Flood Insurance Guidelines

If you’re getting a mortgage on a property which lies within a flood zone, the lender is required by legislation to call for flood insurance before making the loan. This type of insurance can be both complicated and costly, so comprehending flood insurance policies can allow you to browse through the procedure with your head above water.

Flood Determinations

Any time a lender makes, renews, extends or raises a loan secured by a building, it is required to ascertain whether that land lies within a special flood hazard area. This decision is done using Federal Emergency Management Agency maps outlining the flood threat of specific places. Whether this procedure shows your home to be in a flood zone, the lender will inform you and require that you carry flood insurance.

Flood Zones

In order to reveal the different levels of flood risk, FEMA has designed a method of communicating for various flood zones. Zones are designated by correspondence, and can be Zone A, V, B, C or X. Zones A and V have no less than a 1 percent chance of flooding every year, which makes them high-risk flood zones which require flood insurance. Zones B, C and X are somewhat reduced rated and do not require the purchase of flood insurance.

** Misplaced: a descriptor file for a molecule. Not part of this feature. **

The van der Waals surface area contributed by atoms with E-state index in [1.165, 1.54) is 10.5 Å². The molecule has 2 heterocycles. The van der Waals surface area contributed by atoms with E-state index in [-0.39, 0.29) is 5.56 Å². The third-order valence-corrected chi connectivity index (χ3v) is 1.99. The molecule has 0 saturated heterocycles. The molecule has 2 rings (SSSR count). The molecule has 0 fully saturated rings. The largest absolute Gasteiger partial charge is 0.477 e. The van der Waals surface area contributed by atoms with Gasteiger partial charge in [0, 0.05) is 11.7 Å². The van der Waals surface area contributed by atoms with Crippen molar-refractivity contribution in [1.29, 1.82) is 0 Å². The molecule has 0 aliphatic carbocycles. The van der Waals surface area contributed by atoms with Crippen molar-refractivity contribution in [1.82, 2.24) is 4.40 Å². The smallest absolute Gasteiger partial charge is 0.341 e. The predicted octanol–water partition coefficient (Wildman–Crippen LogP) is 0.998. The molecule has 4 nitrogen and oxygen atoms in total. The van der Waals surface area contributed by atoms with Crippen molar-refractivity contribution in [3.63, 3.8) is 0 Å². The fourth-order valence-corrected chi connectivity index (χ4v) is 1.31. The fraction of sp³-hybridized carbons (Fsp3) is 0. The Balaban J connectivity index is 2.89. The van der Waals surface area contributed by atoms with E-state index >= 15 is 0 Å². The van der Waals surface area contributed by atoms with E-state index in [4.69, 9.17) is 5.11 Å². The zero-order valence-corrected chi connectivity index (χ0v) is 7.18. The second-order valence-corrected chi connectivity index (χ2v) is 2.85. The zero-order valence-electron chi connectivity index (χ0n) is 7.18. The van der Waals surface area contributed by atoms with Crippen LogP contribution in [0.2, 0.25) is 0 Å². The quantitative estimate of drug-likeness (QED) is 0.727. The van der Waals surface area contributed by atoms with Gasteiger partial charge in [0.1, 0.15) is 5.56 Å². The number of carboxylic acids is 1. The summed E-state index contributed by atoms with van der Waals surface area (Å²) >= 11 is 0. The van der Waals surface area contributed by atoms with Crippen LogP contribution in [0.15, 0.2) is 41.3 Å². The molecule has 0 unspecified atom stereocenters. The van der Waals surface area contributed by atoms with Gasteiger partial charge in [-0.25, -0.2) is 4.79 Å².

Insurance Coverage Requirements

If you are required to buy flood insurance, you must be sure the policy is correct or it may not be accepted by your financial institution. As stated by the Flood Disaster Protection Act, flood insurance must be equal to the outstanding balance of all loans against the property, the value of this structure or the highest available under the National Flood Insurance Program–$250,000 for residential buildings. When you obtain flood insurance, your agent will need details about your home and your mortgages to assist you get the correct amount.

Policy Requirements

The lender has to get your flood insurance plan before it closes or restarting your loan, due to federal rules. Furthermore, the policy has to be issued in the exact same risk level the lender found when determining your flood zone. If your lender said the home was in Zone A, the policy has to be issued showing a Zone A. Once the policy is in place, you are required to maintain it until your mortgage is paid off.


If at any time you enable your flood insurance policy to lapse, expire or be canceled, the lender will send you notification that you must get flood insurance in place. If you do not obey the notice, the lender is required by legislation to force-place insurance, meaning it will buy a flood insurance policy on your home, whether you consent, and charge you for it. Force-placed policies are often more costly than policies readily available on the public market, so it is in your very best interest to procure insurance if notified.

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